Winter-proof your garden
At this busy time of year, your garden can provide the perfect retreat, says Will Clark
It’s that time of year again, when the fruit and foliage in our trees are replaced by fairy lights. On bright, frosty days, our gardens feel and look festive, and there really isn’t a better place to be if you are seeking some peace and quiet.
There aren’t many routine jobs at this time of year, which is quite handy considering everything else you have going on. However, there are certainly some things you can be getting on with, so if you’re looking for an excuse to get you out of wrapping presents, or just a way of warming yourself up on cold days, your garden may hold the answer.
If you have a Japanese maple (Acer palmatum or Acer japonica) which needs pruning to keep in shape, then do it this month as this will prevent bleeding which may occur if you leave the pruning too late. Prepare for strong winter winds by removing dead or decaying branches from mature trees and checking that all other stakes, trellis and supporting structures are secure.
Some forecasters are predicting a very cold winter this year so you might need to be prepared to offer some protection for the tender plants in your garden. Have some bubble wrap or fleece ready for those plants that you can’t move to a frost-free place. If there is a heavy snowfall, gently knock off any that has rested on your plants to prevent them being damaged under the weight.
Check greenhouse heaters are working, wash down tools and maybe have shears and secateurs sharpened. Take action to prevent ponds and standpipes freezing, and keep any bird feeding stations topped up.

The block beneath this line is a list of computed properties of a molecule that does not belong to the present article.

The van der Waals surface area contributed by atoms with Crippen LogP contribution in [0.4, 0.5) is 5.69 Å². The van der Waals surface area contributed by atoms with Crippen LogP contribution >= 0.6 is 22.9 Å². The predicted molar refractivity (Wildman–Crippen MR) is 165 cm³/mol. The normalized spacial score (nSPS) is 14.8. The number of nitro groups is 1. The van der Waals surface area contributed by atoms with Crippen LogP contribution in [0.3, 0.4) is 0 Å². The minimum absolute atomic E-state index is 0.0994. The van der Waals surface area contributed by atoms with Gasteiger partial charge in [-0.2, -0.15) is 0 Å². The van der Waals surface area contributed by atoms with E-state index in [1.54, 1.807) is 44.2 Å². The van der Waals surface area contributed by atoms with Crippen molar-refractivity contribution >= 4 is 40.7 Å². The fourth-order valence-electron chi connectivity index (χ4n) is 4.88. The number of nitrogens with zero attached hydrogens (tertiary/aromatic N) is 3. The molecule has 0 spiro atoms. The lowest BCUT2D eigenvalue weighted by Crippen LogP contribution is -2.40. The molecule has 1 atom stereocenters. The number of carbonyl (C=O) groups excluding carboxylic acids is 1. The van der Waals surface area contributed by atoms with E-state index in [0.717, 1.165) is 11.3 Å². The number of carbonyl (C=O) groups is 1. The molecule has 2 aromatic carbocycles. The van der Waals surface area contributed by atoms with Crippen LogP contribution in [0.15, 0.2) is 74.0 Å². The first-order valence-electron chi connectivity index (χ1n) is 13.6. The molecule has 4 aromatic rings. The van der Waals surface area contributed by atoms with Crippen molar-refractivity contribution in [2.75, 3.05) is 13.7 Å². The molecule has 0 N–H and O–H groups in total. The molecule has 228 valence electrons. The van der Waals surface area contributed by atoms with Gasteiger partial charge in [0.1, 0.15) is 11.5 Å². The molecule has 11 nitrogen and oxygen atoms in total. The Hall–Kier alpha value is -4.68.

ABOVE: Mahonia charity adds a splash of colour
If the ground is not frozen or waterlogged, you can add plants to your garden to provide some winter interest. The beautiful, delicate flowers of Helleborus niger, otherwise known as Christmas Rose, are a welcome addition to your border at this time of year, as are the pretty red berries of Skimmia.
Another plant I find particularly valuable in the colder months is Mahonia, a striking evergreen shrub which will add some architectural form to your garden as well as a bright splash of colour. The varieties ‘Winter Sun’ and ‘Charity’ are great examples of this eye-catching plant, both with long racemes of pretty yellow flowers above bold, spiky, dark green foliage.
Remember, too, that as well as decorating your home inside, you can add some festive style to your front door, with the addition of a potted, real Christmas tree. These lifetime trees can be added to your garden after Christmas, either in their pots or planted. Choose a variety such as Nordmann Fir and make sure it has been pot grown.
And, one last thing, if you haven’t finished your Christmas shopping, remember that the gardening enthusiasts in your life will appreciate a living gift. A garden plant for Christmas really is the gift that keeps on giving.